He might not, but I’d be willing to concede the Gould argument was wrong. But while Chris may say that those are serious, the main issue is whether or not that misunderstanding is actually important for the arguments that they are trying to make. As already conceded in this post, Plantinga no longer uses that argument, and from having read the Plantinga book in question that quote is taken out of context, and he considers that there are better arguments than those. A longer quote is this:

      One is reminded of the medieval philosopher Peter Damain, who said that those who held a certain position (oddly enough, one different from is own) are contemptible, not worthy of a reply, and should instead be branded. Many of those who comment on Behe seem to think along similar lines. These screeds are not of course the sort of thing to which one can give an argumentative reply: they aren’t so much arguments as brickbats.

      Fortunately there are less hysterical replies to Behe’s arguments.

      Which he then starts with Draper. This is a minor section in a relatively minor part of the work, which is aimed at showing that you CAN make ID solutions compatible with science a lot of the time. Chris can call him out for not addressing better counters, and that I’ll concede as well.

      So, at best, Chris can call him out for being wrong. That doesn’t even prove him ignorant or lying in any meaningful sense — the sense of ignorant here might be nothing more that “hasn’t read that book”, which is surely not something to really castigate someone for — but even if I conceded that weak ignorance it would not seem to be problematic for apologetics at all.

      I disagree, BTW, with a lot of Plantinga’s arguments, but wouldn’t think of calling him ignorant or lying for getting it wrong. And I can run off a list of rather poor atheist attempts at arguments that by Chris’ standards would fit that list as well — and worse, since they seem to be habitual failures to read the actual text being criticized — but don’t accuse them of lying or being dishonest either (and often I refuse to call them out on ignorance as I point out that they really should know what they get wrong).

      • eric

        I disagree, BTW, with a lot of Plantinga’s arguments, but wouldn’t think
        of calling him ignorant or lying for getting it wrong.

        For me, to get the ‘ignorant’ label you have to be claiming (either explicitly or implicitly) to know the subject you’re talking about, and then get it wrong. Merely the latter does not qualify.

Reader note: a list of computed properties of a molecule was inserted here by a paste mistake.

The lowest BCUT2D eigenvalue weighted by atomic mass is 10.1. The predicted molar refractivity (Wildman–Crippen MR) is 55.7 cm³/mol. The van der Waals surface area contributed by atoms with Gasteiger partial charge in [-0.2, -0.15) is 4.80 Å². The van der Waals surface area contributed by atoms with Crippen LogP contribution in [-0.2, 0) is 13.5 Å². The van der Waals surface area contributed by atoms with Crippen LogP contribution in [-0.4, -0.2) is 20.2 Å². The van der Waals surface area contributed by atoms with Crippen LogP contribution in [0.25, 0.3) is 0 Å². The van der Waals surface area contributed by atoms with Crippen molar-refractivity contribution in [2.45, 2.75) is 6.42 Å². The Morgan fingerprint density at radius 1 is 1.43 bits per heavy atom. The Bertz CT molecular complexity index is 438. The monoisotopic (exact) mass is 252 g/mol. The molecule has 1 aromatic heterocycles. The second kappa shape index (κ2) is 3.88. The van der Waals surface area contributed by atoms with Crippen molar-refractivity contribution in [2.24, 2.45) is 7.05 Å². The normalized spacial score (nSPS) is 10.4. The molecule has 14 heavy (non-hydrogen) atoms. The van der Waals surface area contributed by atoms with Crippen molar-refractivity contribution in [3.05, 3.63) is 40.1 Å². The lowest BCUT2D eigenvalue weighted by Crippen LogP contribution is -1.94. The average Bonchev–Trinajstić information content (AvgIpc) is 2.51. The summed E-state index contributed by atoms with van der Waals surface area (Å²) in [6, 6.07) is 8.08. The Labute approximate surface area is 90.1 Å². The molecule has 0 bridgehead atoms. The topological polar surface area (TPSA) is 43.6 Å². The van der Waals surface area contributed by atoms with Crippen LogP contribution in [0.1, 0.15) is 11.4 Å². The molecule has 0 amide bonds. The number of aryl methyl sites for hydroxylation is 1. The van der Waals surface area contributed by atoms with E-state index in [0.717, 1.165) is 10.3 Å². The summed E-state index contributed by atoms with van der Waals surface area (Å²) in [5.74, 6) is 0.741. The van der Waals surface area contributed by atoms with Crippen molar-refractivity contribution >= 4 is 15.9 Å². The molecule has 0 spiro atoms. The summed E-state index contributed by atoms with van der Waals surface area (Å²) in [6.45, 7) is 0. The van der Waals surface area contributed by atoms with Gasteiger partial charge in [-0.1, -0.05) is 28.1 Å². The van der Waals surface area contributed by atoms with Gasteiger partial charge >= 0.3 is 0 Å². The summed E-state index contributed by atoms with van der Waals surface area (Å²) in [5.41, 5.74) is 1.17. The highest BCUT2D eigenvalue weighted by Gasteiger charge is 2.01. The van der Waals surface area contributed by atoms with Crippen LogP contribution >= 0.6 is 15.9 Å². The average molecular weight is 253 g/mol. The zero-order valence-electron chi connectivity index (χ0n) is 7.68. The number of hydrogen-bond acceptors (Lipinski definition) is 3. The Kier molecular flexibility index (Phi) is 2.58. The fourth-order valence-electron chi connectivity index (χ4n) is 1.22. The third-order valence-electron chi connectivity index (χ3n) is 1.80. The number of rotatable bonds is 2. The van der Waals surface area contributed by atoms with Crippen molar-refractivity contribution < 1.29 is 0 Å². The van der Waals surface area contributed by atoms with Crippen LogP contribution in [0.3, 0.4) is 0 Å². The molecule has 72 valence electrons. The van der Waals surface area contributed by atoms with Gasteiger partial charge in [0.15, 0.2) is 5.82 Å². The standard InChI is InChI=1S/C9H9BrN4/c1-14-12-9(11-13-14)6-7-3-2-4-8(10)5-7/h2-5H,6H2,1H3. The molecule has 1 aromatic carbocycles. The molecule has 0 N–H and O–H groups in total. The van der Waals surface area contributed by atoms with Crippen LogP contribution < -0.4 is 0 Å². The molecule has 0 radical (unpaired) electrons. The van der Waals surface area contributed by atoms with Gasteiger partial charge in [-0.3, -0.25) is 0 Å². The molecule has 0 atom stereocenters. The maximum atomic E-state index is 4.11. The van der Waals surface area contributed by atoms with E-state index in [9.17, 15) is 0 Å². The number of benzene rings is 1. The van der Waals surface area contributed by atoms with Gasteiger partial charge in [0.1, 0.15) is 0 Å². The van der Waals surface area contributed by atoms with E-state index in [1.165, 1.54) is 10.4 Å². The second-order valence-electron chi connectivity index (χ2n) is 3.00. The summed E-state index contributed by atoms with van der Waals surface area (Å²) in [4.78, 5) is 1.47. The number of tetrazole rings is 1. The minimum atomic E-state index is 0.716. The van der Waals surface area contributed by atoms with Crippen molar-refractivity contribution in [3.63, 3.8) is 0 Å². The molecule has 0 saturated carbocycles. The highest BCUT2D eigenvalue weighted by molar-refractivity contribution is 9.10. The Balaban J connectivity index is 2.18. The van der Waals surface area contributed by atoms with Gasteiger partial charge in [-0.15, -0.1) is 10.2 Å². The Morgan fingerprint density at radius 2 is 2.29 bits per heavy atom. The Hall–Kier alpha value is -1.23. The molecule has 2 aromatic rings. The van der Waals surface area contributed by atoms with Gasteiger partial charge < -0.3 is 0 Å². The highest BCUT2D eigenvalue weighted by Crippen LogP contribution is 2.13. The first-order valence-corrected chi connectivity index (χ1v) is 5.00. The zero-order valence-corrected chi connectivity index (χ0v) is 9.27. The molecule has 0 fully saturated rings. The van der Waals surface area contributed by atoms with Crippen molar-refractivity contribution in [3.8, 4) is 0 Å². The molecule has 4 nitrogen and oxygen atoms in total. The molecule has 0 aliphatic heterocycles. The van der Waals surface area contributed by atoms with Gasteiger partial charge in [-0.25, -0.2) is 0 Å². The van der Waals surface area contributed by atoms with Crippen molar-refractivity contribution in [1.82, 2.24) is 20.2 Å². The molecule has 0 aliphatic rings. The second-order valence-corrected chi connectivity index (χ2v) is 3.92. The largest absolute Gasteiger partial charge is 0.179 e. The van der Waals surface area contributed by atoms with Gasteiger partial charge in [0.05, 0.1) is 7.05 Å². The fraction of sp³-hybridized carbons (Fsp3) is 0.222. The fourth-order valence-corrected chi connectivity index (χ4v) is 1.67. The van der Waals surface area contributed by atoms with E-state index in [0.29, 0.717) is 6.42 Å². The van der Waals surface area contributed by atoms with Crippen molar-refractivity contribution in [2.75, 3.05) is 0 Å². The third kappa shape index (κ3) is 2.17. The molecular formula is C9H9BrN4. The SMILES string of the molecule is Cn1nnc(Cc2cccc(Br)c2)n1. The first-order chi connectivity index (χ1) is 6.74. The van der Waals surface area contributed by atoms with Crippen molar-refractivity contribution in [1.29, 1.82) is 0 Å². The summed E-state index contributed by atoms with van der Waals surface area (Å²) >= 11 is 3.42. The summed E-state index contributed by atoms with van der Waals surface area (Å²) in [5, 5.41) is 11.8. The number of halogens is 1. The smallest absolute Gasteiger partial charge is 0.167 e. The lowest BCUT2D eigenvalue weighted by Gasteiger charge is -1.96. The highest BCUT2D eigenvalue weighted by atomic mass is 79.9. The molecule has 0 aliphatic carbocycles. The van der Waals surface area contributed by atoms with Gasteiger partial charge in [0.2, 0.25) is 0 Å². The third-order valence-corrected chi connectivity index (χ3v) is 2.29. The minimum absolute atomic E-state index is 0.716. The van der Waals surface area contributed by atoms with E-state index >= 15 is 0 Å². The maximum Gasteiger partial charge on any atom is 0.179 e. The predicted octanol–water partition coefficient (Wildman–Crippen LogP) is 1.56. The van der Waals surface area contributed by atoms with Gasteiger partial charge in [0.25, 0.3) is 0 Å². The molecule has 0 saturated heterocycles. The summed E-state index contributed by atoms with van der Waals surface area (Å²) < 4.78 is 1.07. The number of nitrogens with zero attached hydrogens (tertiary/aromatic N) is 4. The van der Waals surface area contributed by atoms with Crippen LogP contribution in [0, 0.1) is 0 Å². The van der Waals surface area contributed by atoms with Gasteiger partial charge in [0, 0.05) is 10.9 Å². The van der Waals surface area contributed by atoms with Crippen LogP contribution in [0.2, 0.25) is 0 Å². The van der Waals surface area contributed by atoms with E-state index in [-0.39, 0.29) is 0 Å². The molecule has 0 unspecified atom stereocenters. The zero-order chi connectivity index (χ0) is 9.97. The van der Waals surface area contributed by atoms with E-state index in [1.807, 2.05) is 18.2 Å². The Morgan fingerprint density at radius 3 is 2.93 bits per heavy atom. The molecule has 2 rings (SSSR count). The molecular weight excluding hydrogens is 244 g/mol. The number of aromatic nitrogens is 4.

However, when Plantinga takes on the theory of evolution as a specific subject that he wants to argue against, then I think he’s implicitly claiming that he knows the theory of evolution. Likewise Dembski and the 2LOT – it is really hard to believe that ID’s prince of the ‘no free lunch’ argument is making no claim to understand the 2LOT, he’s just giving a personal opinion on it. So they both qualify for the label, at least when it comes to these arguments. BUt for me, ‘ignorant’ is a subject-specific label. To give a contrasting case, if Dembski or Plantinga say something utterly boneheaded about death metal, I would be right there with you agreeing that this (probably) merely makes them uninformed on that subject, not ignorant.

  • Rain

    That’s a lot of fancy talk over there on Randal’s page, but he’s still “left holding the myth bag”, to coin a phrase. He’s still “a few bricks short of a Jesus” to coin another. Nope, no “Happy Meal” yet. Keep trying I guess. Maybe a brief summary from Randal of the best “Jesus proofs” would suffice, so that we can laugh our tails off at all of the big talk that amounts to nothing. Oh yeah, and don’t forget to buy some fancy stuff from him, where he makes a living off of exploiting the Creator Of The Universe™ that Died For Our Sins®. Jesus dies and Randal gets the profits. It’s almost like he left Randal in his “will”, to coin a pun. Make sure to click on the ads too.

    • Randal Rauser

      Why don’t you engage my critique of Chris? Did you not understand the “fancy talk”?